Big Picture Education Distinguishers

The Big Picture Education design is a dynamic approach to learning that has been changing the lives of students, educators, and communities in Australia since 2006. The design is based on three foundational principles: firstly, that learning must be based on the interests and goals of each student; secondly, that a student's curriculum must be relevant to people and places that exist in the real world; and finally, that a student's abilities must be authentically measured by the quality of his or her work.

There are a number of design elements that, in combination, distinguish Big Picture Education from other designs of schooling. These elements or ‘distinguishers' influence everything that advisory teachers, leaders, students and families try to do in a Big Picture school or program.

The distinguishers are:

1. Academic rigour: Head, heart and hand

Big Picture schools have a strong intellectual purpose for each and every student. Students are continually challenged to deepen their learning and improve their performance across five learning goals: quantitative reasoning, empirical reasoning, social reasoning, communication skills and personal qualities. A high standard of academic work is expected of all students.

2. Leaving to learn: Learning through internships

Students work two days a week in an interest-based internship with a mentor from the community on an intellectually rigorous real-world project that is connected to their learning goals.

3. Personalisation: One student at a time

With the help of the advisory teacher and parents, each student develops a learning plan that explores their interests and passions, and identifies personal learning goals, authentic project work and wider curriculum requirements. This plan is reviewed and updated regularly.

4. Authentic assessment

Each term the students exhibit their portfolios of work to a panel made up of the advisory teacher, family, peers, the mentor, and others from the community. They provide evidence of progress against their learning goals and they reflect on the process of their learning.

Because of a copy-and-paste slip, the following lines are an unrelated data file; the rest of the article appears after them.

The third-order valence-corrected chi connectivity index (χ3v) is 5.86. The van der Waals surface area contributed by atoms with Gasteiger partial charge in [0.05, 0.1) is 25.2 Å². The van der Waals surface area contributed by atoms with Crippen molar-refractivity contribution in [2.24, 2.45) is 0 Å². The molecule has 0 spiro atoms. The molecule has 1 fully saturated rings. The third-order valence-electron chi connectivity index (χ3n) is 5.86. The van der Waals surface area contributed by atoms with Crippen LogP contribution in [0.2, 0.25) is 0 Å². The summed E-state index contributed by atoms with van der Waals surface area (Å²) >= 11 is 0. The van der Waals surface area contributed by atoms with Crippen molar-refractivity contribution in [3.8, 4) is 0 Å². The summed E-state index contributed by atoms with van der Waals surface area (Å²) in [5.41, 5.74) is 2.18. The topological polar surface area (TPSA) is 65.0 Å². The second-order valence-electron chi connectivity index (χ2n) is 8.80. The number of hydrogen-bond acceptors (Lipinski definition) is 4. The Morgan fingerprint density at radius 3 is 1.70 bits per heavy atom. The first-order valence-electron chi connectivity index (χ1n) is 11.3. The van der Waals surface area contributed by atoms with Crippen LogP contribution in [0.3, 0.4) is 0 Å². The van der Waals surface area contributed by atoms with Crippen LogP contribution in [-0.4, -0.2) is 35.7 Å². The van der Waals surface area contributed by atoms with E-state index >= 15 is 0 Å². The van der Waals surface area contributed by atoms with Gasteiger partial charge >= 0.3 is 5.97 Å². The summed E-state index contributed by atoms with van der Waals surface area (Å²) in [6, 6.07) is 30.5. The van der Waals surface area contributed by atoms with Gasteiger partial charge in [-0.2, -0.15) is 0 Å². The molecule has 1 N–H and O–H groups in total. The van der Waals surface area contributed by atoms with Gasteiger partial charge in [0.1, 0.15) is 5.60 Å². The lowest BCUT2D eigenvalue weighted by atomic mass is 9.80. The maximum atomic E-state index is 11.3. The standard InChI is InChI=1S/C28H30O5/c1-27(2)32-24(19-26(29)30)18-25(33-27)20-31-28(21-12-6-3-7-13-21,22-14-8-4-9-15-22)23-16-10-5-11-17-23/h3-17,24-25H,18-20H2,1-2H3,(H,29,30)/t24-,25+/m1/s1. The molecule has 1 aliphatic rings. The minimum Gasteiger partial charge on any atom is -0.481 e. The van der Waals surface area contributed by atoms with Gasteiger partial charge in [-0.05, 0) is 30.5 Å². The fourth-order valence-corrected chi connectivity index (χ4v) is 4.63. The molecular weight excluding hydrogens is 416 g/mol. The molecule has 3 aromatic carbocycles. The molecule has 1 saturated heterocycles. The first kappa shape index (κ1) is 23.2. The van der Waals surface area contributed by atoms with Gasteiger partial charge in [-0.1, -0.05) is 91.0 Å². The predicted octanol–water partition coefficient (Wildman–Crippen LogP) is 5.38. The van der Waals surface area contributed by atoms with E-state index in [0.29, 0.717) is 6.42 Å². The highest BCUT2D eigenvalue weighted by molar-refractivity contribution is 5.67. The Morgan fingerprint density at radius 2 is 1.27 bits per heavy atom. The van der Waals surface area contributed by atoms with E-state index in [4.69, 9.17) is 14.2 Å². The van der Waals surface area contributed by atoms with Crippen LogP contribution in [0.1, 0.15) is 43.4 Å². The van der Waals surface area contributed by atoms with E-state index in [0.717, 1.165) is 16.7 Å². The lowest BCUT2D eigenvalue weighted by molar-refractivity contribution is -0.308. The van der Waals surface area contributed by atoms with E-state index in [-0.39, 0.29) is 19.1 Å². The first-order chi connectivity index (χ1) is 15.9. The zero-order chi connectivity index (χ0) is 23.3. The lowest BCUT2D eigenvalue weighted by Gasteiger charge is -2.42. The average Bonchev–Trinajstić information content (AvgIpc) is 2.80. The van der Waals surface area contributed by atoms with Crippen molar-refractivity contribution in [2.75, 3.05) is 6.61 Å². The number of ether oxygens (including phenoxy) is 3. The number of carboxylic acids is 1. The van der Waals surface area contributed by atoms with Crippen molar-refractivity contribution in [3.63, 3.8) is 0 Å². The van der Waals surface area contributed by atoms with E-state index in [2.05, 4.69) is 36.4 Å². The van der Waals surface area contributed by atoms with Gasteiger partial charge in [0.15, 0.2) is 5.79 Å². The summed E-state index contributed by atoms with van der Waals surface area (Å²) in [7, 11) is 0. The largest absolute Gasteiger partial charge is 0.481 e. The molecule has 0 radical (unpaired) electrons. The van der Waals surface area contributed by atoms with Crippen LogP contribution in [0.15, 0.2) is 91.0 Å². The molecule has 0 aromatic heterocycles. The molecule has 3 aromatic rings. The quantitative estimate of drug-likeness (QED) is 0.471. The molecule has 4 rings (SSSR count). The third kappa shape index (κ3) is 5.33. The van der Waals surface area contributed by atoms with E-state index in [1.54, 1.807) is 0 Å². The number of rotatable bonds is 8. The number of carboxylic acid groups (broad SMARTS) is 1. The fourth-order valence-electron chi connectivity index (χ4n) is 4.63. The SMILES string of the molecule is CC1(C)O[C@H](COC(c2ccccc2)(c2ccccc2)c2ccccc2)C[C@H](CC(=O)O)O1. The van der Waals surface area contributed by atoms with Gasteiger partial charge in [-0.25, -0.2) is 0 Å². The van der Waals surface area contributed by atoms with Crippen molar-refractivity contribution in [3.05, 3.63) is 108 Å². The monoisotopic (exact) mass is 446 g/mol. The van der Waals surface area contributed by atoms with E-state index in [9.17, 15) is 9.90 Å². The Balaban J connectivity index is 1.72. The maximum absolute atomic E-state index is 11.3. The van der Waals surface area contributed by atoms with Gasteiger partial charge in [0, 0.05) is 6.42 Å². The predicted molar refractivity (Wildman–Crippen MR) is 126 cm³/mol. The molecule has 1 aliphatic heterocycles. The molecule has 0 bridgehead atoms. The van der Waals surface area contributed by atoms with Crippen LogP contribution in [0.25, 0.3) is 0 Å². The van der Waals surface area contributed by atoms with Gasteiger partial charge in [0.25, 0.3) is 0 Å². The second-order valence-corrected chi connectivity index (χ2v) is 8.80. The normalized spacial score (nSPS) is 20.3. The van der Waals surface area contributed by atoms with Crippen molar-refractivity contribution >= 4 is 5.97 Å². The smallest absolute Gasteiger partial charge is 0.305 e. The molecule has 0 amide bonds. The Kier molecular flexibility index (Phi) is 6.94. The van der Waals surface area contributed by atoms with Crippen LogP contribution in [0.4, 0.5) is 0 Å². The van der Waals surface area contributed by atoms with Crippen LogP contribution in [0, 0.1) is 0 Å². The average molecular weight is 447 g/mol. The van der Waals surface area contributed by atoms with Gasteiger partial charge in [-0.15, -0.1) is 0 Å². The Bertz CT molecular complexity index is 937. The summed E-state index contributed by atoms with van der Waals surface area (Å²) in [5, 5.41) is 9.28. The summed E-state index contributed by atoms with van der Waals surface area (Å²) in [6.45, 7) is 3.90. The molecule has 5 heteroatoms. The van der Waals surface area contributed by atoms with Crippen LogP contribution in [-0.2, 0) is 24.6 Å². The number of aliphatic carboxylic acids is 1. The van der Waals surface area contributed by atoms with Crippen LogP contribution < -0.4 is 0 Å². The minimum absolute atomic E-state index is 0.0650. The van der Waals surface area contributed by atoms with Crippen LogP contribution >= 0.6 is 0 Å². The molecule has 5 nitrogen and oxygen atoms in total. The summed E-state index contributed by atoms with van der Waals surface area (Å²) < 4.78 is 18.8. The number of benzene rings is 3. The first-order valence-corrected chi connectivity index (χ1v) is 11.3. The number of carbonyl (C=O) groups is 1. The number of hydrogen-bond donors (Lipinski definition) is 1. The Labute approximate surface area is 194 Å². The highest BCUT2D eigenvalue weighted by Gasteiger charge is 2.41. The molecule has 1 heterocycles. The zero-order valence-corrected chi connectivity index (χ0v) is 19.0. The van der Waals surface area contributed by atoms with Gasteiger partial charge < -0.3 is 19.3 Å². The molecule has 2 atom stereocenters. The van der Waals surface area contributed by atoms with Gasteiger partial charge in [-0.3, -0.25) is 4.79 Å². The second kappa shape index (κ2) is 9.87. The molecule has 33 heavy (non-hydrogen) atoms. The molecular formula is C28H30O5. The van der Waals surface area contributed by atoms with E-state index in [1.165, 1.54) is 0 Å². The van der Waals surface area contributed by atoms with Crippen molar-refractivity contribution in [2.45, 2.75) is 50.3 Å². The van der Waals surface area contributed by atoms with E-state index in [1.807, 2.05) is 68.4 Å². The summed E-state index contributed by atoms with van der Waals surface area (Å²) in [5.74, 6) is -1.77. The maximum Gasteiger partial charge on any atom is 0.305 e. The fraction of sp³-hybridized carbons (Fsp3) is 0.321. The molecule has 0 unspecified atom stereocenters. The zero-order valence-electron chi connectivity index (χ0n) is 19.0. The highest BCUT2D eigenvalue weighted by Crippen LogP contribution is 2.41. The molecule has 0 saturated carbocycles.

5. Collaboration for learning

Students work in one-on-one or small group learning environments around their interests both inside and outside the school. Through internships, the community plays an integral role in the education of the students.

6. Learning in advisory

Students are in an advisory group of no more than 17 students and an advisory teacher. They stay in the same advisory for much of their secondary education. The advisory teacher manages each student's learning plan and ensures that all learning goals and the National Curriculum are covered.

7. Trust, respect and care

One of the striking things about Big Picture schools is the ease with which students interact with adults in both the school and the wider community. A culture of trust, respect and care is shared between students and adults, as well as among students themselves.

8. Everyone's a leader

In Big Picture Schools, leadership is shared among the principal, staff, students, family, and community partners. Opportunities for leadership are created for everyone.

9. Families are enrolled too

Big Picture schools aim for real family engagement. Parents or carers are regarded as essential members of the learning team, beginning with the application process and progressing through to learning plan development, exhibitions and graduation.

10. Creating futures

All students are expected to graduate from school to further learning. They are prepared for, and connected to, opportunities for learning at university and/or other further education.

11. Teachers and leaders are learners too

New ideas constantly emerge as part of the learning cycle process. Teachers and leaders in Big Picture schools and programs regularly attend to new ideas and learn new ways of working. They develop reflective practice and find ways of sharing this learning with others.

12. Diverse and enduring partnerships

A Big Picture School has a strong focus on building and creating external partnerships. These include partnerships with: the family, mentors, local councils, businesses, universities, TAFE colleges and other training providers. These partnerships give students the opportunities to pursue their learning and achieve their goals.

 

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